Table of Contents
Basics of Whisky
Understanding the basics of whisky, and appreciating it, starts with knowing where it comes from. The geography of whisky is VERY important!
Whisky is a popular drink of choice in many countries and I am sure you are familiar with the classics: Scotland, Ireland, Canada, and the United States. But there are several other countries like Australia, Finland, Taiwan, Japan, India, and Germany, that also have a presence in the production of whisky. So many culture ties with whisky!
Whisky without the ‘e’ is from Scotland (plural is whiskies)
Whiskey with the ‘e’ is from Ireland (plural is whiskeys)
The rest of the world tends to spell it without the ‘e’, while the USA and Ireland continue with the ‘e’. There truly is no rule on how to spell it.
For the purposes of this article, I am spelling Whisky without an ‘e’ because that is how we spelled our dog’s name. (shameless pet pictures 😊)
Chart of Different Types of Whiskies
While distilleries around the world call their drink the same thing, there are many distinct differences between whiskies, as seen in the charts above.
Bourbon is a type of whisky, but whisky is not a type of bourbon, which is because bourbon has to have at least 51% of corn. Bourbon can only be made in the USA, whereas whisky can be made all over the world. Scotch whisky is Scotch because it comes from Scotland. 😋
Basic Steps in Making Whisky
Malting: The grain is soaked in water and allowed to germinate. This process produces enzymes that convert the starches in the grain into sugars.
Mashing: The malted grain is milled and then mixed with hot water. This process extracts the sugars from the grain.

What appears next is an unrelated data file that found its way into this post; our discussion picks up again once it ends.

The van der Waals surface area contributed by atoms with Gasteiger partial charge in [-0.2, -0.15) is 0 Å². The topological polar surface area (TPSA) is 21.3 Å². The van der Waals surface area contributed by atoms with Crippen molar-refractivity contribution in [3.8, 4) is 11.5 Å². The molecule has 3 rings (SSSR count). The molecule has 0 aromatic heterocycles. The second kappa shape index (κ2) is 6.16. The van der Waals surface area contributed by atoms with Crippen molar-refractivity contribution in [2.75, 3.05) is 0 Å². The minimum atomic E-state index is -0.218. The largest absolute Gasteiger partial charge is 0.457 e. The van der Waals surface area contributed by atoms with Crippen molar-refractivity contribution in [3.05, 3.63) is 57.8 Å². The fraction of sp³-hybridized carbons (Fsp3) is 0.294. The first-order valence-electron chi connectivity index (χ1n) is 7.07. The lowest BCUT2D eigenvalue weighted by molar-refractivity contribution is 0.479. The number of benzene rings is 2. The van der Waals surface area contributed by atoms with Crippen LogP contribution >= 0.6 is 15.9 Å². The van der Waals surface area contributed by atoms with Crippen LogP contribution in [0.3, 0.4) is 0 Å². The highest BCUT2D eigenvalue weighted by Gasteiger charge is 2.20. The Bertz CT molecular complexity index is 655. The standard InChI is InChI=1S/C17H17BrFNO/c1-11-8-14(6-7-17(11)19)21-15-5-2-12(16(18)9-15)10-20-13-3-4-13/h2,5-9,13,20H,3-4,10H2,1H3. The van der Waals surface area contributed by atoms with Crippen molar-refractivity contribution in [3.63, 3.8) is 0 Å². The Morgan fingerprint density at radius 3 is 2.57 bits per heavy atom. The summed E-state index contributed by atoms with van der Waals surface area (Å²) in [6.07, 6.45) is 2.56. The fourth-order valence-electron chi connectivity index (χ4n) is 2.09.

Fermenting: The sugary liquid is fermented with yeast. This process converts the sugars into alcohol.
Distilling: The fermented liquid is distilled to increase the alcohol content.
Aging: The distilled liquid is aged in wooden casks. This process gives the whisky its flavor and color.
Bottling: The aged whisky is bottled and ready to be enjoyed.
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For most of my life, I turned down the opportunity of drinking whisky.
Why hadn’t I considered drinking whisky before? I probably have the memory of my early days downing a whisky at some point and it gave me the heebie-jeebies.
Later in life, I would see my husband join the men at the end of a night out with friends to enjoy a glass (or 2) of whisky. I never joined in with them because I am gluten-free and I knew that whiskies were made from various grains such as barley, wheat, and rye.
With a little research, I found from Celiac.com, “Nearly all whiskeys are made with gluten-containing cereal grains. The final product does not contain gluten, but cannot be advertised or labeled as gluten-free. Many people with celiac disease choose to avoid whiskey, while many others drink it with no adverse effects.” I do not have Celiac disease, so I gave it a try.